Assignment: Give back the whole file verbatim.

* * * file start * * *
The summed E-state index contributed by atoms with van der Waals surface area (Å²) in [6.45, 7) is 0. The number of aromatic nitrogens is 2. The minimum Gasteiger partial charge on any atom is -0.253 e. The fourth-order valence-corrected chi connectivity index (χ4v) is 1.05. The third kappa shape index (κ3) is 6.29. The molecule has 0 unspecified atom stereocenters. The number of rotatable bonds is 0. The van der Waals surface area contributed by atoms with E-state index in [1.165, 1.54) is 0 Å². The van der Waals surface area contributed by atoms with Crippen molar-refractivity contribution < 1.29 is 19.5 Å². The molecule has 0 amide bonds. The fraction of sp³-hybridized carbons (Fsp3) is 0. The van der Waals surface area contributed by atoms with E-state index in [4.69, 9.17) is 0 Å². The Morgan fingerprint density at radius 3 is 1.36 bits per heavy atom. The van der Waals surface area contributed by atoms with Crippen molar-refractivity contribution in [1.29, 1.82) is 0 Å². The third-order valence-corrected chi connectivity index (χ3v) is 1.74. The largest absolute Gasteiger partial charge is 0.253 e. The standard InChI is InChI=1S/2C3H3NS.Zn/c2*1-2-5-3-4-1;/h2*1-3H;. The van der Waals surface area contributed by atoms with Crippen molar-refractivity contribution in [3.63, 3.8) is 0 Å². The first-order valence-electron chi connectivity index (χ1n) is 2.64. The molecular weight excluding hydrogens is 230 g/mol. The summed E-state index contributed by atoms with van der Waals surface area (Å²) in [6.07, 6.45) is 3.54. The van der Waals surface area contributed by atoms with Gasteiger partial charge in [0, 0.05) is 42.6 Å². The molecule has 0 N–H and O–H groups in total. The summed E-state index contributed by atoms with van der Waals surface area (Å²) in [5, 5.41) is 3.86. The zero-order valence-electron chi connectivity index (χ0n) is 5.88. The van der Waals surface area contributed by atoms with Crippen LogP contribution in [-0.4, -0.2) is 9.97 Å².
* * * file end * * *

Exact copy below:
The summed E-state index contributed by atoms with van der Waals surface area (Å²) in [6.45, 7) is 0. The number of aromatic nitrogens is 2. The minimum Gasteiger partial charge on any atom is -0.253 e. The fourth-order valence-corrected chi connectivity index (χ4v) is 1.05. The third kappa shape index (κ3) is 6.29. The molecule has 0 unspecified atom stereocenters. The number of rotatable bonds is 0. The van der Waals surface area contributed by atoms with E-state index in [1.165, 1.54) is 0 Å². The van der Waals surface area contributed by atoms with Crippen molar-refractivity contribution < 1.29 is 19.5 Å². The molecule has 0 amide bonds. The fraction of sp³-hybridized carbons (Fsp3) is 0. The van der Waals surface area contributed by atoms with E-state index in [4.69, 9.17) is 0 Å². The Morgan fingerprint density at radius 3 is 1.36 bits per heavy atom. The van der Waals surface area contributed by atoms with Crippen molar-refractivity contribution in [1.29, 1.82) is 0 Å². The third-order valence-corrected chi connectivity index (χ3v) is 1.74. The largest absolute Gasteiger partial charge is 0.253 e. The standard InChI is InChI=1S/2C3H3NS.Zn/c2*1-2-5-3-4-1;/h2*1-3H;. The van der Waals surface area contributed by atoms with Crippen molar-refractivity contribution in [3.63, 3.8) is 0 Å². The first-order valence-electron chi connectivity index (χ1n) is 2.64. The molecular weight excluding hydrogens is 230 g/mol. The summed E-state index contributed by atoms with van der Waals surface area (Å²) in [6.07, 6.45) is 3.54. The van der Waals surface area contributed by atoms with Gasteiger partial charge in [0, 0.05) is 42.6 Å². The molecule has 0 N–H and O–H groups in total. The summed E-state index contributed by atoms with van der Waals surface area (Å²) in [5, 5.41) is 3.86. The zero-order valence-electron chi connectivity index (χ0n) is 5.88. The van der Waals surface area contributed by atoms with Crippen LogP contribution in [-0.4, -0.2) is 9.97 Å².